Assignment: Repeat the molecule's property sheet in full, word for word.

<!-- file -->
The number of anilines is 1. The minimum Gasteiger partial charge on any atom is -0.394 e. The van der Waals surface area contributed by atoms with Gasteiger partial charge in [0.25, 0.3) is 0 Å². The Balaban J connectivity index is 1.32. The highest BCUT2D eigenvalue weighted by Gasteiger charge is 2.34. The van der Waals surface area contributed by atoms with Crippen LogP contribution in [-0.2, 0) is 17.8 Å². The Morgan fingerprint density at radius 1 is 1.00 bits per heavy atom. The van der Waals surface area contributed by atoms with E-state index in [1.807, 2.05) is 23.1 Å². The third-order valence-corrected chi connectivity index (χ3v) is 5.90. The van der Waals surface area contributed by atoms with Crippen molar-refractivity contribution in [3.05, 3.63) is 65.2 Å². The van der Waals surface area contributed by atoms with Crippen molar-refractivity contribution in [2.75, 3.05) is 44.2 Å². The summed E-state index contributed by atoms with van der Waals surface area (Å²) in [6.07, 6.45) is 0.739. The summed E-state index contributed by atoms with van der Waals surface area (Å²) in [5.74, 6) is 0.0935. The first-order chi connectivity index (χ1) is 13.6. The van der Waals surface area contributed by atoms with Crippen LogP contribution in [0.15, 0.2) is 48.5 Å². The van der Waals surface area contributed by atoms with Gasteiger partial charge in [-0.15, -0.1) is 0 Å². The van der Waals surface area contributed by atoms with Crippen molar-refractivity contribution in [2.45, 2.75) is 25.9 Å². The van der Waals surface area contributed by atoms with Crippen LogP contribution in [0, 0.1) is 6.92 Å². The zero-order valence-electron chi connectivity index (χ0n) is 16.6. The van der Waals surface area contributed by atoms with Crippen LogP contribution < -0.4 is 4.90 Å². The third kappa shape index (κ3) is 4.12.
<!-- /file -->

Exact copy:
The number of anilines is 1. The minimum Gasteiger partial charge on any atom is -0.394 e. The van der Waals surface area contributed by atoms with Gasteiger partial charge in [0.25, 0.3) is 0 Å². The Balaban J connectivity index is 1.32. The highest BCUT2D eigenvalue weighted by Gasteiger charge is 2.34. The van der Waals surface area contributed by atoms with Crippen LogP contribution in [-0.2, 0) is 17.8 Å². The Morgan fingerprint density at radius 1 is 1.00 bits per heavy atom. The van der Waals surface area contributed by atoms with E-state index in [1.807, 2.05) is 23.1 Å². The third-order valence-corrected chi connectivity index (χ3v) is 5.90. The van der Waals surface area contributed by atoms with Crippen molar-refractivity contribution in [3.05, 3.63) is 65.2 Å². The van der Waals surface area contributed by atoms with Crippen molar-refractivity contribution in [2.75, 3.05) is 44.2 Å². The summed E-state index contributed by atoms with van der Waals surface area (Å²) in [6.07, 6.45) is 0.739. The summed E-state index contributed by atoms with van der Waals surface area (Å²) in [5.74, 6) is 0.0935. The first-order chi connectivity index (χ1) is 13.6. The van der Waals surface area contributed by atoms with Crippen LogP contribution in [0.15, 0.2) is 48.5 Å². The van der Waals surface area contributed by atoms with Gasteiger partial charge in [-0.15, -0.1) is 0 Å². The van der Waals surface area contributed by atoms with Crippen molar-refractivity contribution in [2.45, 2.75) is 25.9 Å². The van der Waals surface area contributed by atoms with Crippen LogP contribution in [0, 0.1) is 6.92 Å². The zero-order valence-electron chi connectivity index (χ0n) is 16.6. The van der Waals surface area contributed by atoms with Crippen LogP contribution < -0.4 is 4.90 Å². The third kappa shape index (κ3) is 4.12.